Two locally familiar faces are looking forward to opening Restore Public House restaurant on April 24 in the former The Mint location at 1810 State St., across from the University of Wisconsin-La Crosse.
The Mint, which was known for using ingredients produced on area farms, closed last September after four years in business.
Restore Public House, which will have a grand opening celebration the day it opens, also will have a focus on locally produced food, said owner Augie Weber and executive chef Spencer Schaller.
The new business also will be known for mostly craft beers, although it also will have some domestic beers; a variety of wines; and mixed drinks, Weber said.
Weber bought the building last fall, soon after The Mint closed. The interior has been repainted, new tabletops have been installed, three-fourths of the kitchen equipment has been replaced, and new decor includes prints of area landscape scenes photographed by Terry Nirva.
Augie Weber is a son of Logistics Health Inc. founder and Chairman Don Weber and has been helping manage some of The Weber Group’s local commercial enterprises.
Schaller was executive chef at the Weber family’s The Charmant Hotel in downtown La Crosse before leaving that post a few weeks ago to be executive chef at Restore Public House.
He began his culinary career in 2010 at the Weber family’s The Waterfront Restaurant and Tavern, then cooked at restaurants in Charleston, S.C., and London, England before returning to Wisconsin in 2015 to be chef de cuisine at the Driftless Cafe in Viroqua. He later helped Jay Sparks and Joan Ferris open their Lovechild restaurant in downtown La Crosse, before becoming executive sous chef of The Charmant Hotel in 2017. The Brice Prairie native was promoted to executive chef at the hotel last July.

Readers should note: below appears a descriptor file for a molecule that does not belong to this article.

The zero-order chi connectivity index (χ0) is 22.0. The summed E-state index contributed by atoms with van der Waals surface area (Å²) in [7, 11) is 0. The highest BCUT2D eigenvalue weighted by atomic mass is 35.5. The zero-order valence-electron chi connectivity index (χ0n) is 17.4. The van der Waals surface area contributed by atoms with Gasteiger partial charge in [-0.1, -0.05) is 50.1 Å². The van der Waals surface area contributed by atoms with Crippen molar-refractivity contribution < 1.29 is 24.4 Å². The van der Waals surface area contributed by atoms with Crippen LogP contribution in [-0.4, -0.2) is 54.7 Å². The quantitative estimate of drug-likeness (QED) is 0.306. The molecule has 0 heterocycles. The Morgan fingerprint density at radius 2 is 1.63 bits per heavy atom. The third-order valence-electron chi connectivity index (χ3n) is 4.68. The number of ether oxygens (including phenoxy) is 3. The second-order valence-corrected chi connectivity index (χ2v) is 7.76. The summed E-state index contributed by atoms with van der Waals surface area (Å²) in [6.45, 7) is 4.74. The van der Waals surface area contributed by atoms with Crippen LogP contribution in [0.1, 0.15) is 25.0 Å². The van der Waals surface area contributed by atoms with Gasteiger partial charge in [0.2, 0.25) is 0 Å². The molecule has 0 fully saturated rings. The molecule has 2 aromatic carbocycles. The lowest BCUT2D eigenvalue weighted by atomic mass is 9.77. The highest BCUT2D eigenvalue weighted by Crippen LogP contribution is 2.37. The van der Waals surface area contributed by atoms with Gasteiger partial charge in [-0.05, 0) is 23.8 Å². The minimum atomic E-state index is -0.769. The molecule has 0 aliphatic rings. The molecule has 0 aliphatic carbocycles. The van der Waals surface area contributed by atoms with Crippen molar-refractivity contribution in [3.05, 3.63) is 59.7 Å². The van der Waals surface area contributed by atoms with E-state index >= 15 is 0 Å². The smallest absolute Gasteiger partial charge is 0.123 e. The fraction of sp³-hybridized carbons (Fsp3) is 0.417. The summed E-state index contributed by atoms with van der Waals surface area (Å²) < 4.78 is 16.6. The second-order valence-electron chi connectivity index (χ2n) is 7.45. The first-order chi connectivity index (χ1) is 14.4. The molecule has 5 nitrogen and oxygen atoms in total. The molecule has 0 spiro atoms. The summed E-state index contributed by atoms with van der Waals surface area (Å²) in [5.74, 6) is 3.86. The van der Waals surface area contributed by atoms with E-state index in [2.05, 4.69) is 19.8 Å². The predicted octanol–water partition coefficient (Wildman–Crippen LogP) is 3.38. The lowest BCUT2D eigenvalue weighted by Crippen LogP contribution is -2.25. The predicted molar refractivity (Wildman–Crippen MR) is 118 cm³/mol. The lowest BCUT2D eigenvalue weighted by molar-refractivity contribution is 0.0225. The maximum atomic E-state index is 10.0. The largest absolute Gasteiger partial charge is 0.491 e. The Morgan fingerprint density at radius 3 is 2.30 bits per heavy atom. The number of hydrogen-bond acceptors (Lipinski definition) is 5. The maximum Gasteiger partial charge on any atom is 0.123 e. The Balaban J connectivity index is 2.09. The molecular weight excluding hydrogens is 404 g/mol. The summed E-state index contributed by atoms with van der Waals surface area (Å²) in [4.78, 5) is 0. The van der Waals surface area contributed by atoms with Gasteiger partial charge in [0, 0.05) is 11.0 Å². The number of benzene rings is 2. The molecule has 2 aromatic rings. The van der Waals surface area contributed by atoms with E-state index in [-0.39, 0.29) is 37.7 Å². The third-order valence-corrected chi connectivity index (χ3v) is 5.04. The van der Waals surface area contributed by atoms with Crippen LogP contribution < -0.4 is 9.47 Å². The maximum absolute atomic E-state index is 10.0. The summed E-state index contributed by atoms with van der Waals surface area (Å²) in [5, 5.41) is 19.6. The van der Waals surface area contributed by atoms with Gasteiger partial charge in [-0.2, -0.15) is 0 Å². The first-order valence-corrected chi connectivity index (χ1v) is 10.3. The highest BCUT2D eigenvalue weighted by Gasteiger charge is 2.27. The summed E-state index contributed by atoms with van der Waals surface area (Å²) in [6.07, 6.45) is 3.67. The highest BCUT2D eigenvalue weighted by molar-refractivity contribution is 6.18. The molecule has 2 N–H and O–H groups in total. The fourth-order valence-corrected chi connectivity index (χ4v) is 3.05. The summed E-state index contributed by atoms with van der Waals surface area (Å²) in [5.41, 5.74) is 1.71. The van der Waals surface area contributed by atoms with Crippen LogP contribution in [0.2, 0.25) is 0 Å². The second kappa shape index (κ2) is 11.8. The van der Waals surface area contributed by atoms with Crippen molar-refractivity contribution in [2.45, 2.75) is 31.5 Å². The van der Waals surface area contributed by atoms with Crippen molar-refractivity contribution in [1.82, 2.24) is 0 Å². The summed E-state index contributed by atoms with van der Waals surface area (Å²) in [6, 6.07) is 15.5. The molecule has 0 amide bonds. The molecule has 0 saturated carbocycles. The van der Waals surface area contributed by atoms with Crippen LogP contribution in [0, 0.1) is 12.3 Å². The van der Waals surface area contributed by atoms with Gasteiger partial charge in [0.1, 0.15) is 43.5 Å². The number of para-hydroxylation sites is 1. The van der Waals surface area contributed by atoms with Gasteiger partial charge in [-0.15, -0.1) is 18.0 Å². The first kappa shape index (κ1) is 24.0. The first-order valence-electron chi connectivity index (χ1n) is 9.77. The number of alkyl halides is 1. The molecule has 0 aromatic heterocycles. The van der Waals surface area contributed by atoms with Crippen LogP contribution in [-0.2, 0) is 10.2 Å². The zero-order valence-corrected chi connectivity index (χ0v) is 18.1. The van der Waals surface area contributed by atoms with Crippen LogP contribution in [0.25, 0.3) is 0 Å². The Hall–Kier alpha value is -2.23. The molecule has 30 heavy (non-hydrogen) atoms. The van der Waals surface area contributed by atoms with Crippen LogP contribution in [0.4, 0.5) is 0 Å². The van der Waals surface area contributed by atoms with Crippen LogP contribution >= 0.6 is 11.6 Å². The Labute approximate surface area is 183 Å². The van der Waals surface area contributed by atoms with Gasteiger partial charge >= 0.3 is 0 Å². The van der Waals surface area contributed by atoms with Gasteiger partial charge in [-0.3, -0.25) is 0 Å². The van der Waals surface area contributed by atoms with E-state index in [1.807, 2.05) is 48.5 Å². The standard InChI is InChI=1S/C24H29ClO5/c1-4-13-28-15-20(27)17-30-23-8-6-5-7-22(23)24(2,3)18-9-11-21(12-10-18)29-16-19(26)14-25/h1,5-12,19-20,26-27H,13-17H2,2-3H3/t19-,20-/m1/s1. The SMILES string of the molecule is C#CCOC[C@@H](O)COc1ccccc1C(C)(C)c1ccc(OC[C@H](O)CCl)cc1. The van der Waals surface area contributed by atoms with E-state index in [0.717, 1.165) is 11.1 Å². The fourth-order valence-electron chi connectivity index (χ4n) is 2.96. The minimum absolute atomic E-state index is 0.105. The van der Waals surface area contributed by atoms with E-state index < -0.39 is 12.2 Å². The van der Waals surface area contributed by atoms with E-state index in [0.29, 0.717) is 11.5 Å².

“I’ve always had a passion for the restaurant industry,” Augie Weber said. “And this place is a great opportunity to collaborate with Spencer and do something unique that I’ve been wanting to do for a long time.”
“With our focus on food, we’re taking an in-depth look at things like we grew up with,” Schaller said. “Like different variations of what our mothers or grandmothers would make, and then put a little spin on it.”
For example, Schaller said, “I’m a huge fan of pasta dishes. All of our pasta dishes will be made by hand, here in house. And we’ll use local producers as much as we can. Living (just outside of) Coon Valley and having worked at the Driftless Cafe, we have a deep connection with organic farmers and local producers.”
The new restaurant’s meats mostly will come from St. Joe’s Country Market in St. Joseph. And its plates were made by the La Crosse Clay Center.
Lunch will mainly consist of sandwiches, soups and salads, Schaller said. Dinner will include a variety of entrees (such as steak, pork and seafood) and appetizers.
The restaurant can seat about 47 people inside. And the outdoor patio, which probably will begin food service in mid- to late May, can seat about 50 people.
Where did the Restore Public House name come from?
A restaurant is a place where one goes to be restored, Weber explained. And long ago, “public house” referred to a town meeting place where food and beverages were served. “We kind of wanted to continue that feel” of a town meeting place through the name, he said.
Restore Public House will have 15 to 20 employees.